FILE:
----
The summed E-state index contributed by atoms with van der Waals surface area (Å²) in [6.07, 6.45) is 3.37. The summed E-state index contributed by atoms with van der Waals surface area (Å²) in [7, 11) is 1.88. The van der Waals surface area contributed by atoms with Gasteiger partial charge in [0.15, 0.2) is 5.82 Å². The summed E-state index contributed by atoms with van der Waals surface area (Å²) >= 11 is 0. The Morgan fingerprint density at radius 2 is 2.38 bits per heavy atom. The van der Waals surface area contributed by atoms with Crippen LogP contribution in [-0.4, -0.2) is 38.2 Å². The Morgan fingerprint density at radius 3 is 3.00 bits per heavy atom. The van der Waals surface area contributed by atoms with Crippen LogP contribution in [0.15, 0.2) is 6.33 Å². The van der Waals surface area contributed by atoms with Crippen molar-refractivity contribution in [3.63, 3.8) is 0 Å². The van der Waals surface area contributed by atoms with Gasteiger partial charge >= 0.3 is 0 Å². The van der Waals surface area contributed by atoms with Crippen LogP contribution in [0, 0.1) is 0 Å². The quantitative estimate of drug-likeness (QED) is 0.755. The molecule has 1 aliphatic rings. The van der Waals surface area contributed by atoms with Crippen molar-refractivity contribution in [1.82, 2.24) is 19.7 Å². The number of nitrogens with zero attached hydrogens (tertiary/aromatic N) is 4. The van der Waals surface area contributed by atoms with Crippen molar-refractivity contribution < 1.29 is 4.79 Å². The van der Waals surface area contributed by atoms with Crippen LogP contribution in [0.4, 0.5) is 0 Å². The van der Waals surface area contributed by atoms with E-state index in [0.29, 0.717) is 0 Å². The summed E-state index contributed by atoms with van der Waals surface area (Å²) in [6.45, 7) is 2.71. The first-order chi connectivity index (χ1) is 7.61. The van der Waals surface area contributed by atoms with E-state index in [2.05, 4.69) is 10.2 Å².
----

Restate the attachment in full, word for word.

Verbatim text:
The summed E-state index contributed by atoms with van der Waals surface area (Å²) in [6.07, 6.45) is 3.37. The summed E-state index contributed by atoms with van der Waals surface area (Å²) in [7, 11) is 1.88. The van der Waals surface area contributed by atoms with Gasteiger partial charge in [0.15, 0.2) is 5.82 Å². The summed E-state index contributed by atoms with van der Waals surface area (Å²) >= 11 is 0. The Morgan fingerprint density at radius 2 is 2.38 bits per heavy atom. The van der Waals surface area contributed by atoms with Crippen LogP contribution in [-0.4, -0.2) is 38.2 Å². The Morgan fingerprint density at radius 3 is 3.00 bits per heavy atom. The van der Waals surface area contributed by atoms with Crippen LogP contribution in [0.15, 0.2) is 6.33 Å². The van der Waals surface area contributed by atoms with Crippen molar-refractivity contribution in [3.63, 3.8) is 0 Å². The van der Waals surface area contributed by atoms with Gasteiger partial charge >= 0.3 is 0 Å². The van der Waals surface area contributed by atoms with Crippen LogP contribution in [0, 0.1) is 0 Å². The quantitative estimate of drug-likeness (QED) is 0.755. The molecule has 1 aliphatic rings. The van der Waals surface area contributed by atoms with Crippen molar-refractivity contribution in [1.82, 2.24) is 19.7 Å². The number of nitrogens with zero attached hydrogens (tertiary/aromatic N) is 4. The van der Waals surface area contributed by atoms with Crippen molar-refractivity contribution < 1.29 is 4.79 Å². The van der Waals surface area contributed by atoms with Crippen LogP contribution in [0.4, 0.5) is 0 Å². The van der Waals surface area contributed by atoms with E-state index in [0.29, 0.717) is 0 Å². The summed E-state index contributed by atoms with van der Waals surface area (Å²) in [6.45, 7) is 2.71. The first-order chi connectivity index (χ1) is 7.61. The van der Waals surface area contributed by atoms with E-state index in [2.05, 4.69) is 10.2 Å².